The OSCE Office for Democratic Institutions and Human Rights (ODIHR) marked the International Day for Tolerance on 16 November by publishing its hate crime data report for 2015.
“Recording solid data is the first step in effectively countering hate crime. It is only by having a clear picture of the situation that local authorities can develop the appropriate tools to respond to these crimes,” said ODIHR Director Michael Georg Link. “Much is still to be done to overcome the current levels of under-recording, and full implementation of hate crime legal provisions remains challenging. ODIHR supports the efforts of all participating States to meet their commitments in this area.”
The 2015 hate crime data include official information submitted by 41 participating States, as well as incidents reported by three international organisations and 113 civil society groups, covering a total of 41 countries.
“One trend that emerges from the 2015 hate crime data is the continuous under-reporting of hate crimes. Notable areas include hate crimes motivated by bias against Roma and Sinti people and against people with disabilities,” said Cristina Finch, Head of ODIHR’s Tolerance and Non-Discrimination department. “We continue to encourage participating States to work closely and proactively with civil society to reach out to all victims and communities.”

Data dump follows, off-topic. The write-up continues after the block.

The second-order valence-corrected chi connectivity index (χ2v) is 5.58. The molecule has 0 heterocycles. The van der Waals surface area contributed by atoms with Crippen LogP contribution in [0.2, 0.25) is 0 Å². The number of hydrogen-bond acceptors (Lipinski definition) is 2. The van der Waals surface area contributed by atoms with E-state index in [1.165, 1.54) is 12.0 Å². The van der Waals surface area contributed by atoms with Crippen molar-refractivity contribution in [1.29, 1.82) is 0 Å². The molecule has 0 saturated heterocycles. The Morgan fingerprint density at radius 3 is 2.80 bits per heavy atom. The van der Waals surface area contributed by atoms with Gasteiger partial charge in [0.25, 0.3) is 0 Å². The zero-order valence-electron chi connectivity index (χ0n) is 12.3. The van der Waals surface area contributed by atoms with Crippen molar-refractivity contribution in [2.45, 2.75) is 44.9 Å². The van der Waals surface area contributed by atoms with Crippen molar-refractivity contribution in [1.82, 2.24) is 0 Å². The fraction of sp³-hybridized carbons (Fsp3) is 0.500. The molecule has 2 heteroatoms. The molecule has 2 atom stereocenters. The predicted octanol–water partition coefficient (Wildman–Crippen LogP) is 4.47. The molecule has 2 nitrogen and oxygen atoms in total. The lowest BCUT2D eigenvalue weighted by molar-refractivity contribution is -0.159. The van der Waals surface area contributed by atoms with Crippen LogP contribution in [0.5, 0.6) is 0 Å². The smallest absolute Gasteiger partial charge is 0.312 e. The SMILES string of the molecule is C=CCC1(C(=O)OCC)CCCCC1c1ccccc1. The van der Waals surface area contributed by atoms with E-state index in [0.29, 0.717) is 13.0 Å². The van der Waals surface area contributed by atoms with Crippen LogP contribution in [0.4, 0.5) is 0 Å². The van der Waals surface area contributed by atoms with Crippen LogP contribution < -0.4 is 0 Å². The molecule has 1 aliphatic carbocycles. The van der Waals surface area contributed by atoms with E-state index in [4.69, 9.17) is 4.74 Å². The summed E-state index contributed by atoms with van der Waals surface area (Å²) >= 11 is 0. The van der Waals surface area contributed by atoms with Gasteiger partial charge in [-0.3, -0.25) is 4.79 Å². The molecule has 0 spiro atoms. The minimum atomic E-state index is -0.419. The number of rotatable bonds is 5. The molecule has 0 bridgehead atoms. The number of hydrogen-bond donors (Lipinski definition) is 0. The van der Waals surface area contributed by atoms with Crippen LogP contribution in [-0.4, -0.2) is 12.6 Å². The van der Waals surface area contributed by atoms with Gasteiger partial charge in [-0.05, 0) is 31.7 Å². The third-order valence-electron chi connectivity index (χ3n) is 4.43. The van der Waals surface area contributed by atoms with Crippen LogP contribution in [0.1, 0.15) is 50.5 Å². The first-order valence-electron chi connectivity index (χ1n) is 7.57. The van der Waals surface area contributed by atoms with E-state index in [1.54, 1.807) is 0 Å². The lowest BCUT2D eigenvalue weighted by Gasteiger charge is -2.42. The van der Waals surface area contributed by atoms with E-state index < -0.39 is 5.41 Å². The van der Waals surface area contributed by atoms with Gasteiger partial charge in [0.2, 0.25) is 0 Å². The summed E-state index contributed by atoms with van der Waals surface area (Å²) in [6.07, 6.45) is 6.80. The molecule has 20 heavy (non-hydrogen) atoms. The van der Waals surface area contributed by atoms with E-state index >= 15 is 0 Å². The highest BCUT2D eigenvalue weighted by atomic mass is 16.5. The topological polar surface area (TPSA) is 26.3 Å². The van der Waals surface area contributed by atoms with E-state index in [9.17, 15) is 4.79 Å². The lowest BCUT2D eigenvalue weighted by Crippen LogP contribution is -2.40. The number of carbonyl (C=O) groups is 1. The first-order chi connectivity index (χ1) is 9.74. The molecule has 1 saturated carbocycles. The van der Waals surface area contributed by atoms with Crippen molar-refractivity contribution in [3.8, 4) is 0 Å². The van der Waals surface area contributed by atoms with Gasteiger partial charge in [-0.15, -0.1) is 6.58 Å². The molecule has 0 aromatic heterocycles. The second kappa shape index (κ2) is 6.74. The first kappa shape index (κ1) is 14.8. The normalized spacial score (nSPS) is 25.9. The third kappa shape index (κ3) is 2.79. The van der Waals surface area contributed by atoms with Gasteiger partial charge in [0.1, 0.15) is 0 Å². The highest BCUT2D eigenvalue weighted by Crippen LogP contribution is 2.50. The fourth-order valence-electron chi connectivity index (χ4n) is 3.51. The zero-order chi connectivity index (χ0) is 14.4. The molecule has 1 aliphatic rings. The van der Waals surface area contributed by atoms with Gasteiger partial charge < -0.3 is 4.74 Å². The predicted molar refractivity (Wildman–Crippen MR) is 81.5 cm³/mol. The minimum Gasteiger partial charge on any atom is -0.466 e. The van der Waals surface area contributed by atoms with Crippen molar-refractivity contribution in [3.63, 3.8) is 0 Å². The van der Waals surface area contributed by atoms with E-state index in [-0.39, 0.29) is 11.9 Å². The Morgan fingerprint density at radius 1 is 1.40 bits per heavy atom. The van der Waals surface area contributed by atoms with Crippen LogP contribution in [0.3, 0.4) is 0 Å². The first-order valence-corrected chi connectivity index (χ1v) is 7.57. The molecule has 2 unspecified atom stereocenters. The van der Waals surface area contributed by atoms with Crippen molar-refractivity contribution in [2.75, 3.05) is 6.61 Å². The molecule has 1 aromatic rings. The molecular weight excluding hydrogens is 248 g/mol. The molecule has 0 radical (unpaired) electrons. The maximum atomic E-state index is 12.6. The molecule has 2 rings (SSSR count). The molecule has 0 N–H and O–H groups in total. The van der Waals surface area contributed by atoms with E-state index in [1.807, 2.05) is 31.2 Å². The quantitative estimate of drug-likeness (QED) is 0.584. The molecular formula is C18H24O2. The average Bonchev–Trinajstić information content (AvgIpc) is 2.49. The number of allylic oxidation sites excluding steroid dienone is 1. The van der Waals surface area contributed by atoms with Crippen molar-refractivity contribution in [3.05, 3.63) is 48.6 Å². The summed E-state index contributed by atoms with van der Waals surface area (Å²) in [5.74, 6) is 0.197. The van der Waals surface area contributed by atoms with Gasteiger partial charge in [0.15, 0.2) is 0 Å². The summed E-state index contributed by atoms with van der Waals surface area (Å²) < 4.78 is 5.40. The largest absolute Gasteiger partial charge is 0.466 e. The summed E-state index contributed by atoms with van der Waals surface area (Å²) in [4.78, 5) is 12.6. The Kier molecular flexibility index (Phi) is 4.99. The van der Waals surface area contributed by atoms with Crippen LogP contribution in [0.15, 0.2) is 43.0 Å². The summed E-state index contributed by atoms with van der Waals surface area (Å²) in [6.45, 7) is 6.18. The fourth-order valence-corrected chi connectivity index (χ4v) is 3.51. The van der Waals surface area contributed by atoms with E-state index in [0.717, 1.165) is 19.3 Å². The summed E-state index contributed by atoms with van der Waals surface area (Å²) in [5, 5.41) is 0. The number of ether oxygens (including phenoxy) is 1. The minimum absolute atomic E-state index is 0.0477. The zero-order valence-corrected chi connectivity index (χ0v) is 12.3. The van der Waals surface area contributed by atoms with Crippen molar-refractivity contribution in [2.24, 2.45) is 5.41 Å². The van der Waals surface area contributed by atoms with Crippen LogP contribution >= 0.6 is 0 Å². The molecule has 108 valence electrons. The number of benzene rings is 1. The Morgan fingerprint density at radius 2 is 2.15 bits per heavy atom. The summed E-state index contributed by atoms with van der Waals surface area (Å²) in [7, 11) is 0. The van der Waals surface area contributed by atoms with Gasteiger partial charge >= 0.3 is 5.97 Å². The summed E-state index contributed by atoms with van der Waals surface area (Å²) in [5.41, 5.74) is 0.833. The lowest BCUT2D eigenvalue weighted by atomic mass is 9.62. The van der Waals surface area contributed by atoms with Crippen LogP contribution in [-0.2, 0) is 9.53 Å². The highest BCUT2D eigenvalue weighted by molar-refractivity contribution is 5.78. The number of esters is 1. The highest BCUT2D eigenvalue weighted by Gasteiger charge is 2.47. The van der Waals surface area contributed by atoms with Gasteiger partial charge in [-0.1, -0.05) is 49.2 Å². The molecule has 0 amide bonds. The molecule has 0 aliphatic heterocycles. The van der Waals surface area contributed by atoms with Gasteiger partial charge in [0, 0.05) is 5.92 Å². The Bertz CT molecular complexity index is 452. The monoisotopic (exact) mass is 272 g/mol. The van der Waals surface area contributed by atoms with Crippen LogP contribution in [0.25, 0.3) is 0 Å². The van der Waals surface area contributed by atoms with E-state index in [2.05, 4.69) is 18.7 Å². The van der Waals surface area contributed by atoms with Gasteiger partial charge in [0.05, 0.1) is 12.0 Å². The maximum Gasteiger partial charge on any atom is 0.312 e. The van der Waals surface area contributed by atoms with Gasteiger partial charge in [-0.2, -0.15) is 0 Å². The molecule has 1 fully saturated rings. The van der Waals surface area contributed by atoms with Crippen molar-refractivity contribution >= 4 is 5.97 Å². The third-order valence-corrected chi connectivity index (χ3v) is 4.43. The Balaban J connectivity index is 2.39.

As part of its capacity-building efforts, ODIHR hosted the annual meeting with National Points of Contact on hate crime – who are responsible for reporting hate crime data with ODIHR – in Warsaw on 16 and 17 November 2016. This meeting, which brought together government officials from 35 participating States, provided a forum for sharing good practices and strengthening co-operation between states and ODIHR on hate crime data collection.
ODIHR’s hate crime data can be found at http://hatecrime.osce.org.
UNITED has a strong working partnership with ODIHR focusing on civil society responses to hate crimes. In 2014, UNITED published the infoleaflet “Hate Crimes in the OSCE Region: Incidents and Responses” in partnership with ODIHR, while ODIHR has also organised several training sessions for civil society representatives at UNITED conferences, most recently in Republic of Macedonia following the UNITED conference “Living Together: Transform a divided past into our common future.”
This article is partly based on a press release, which you can read here.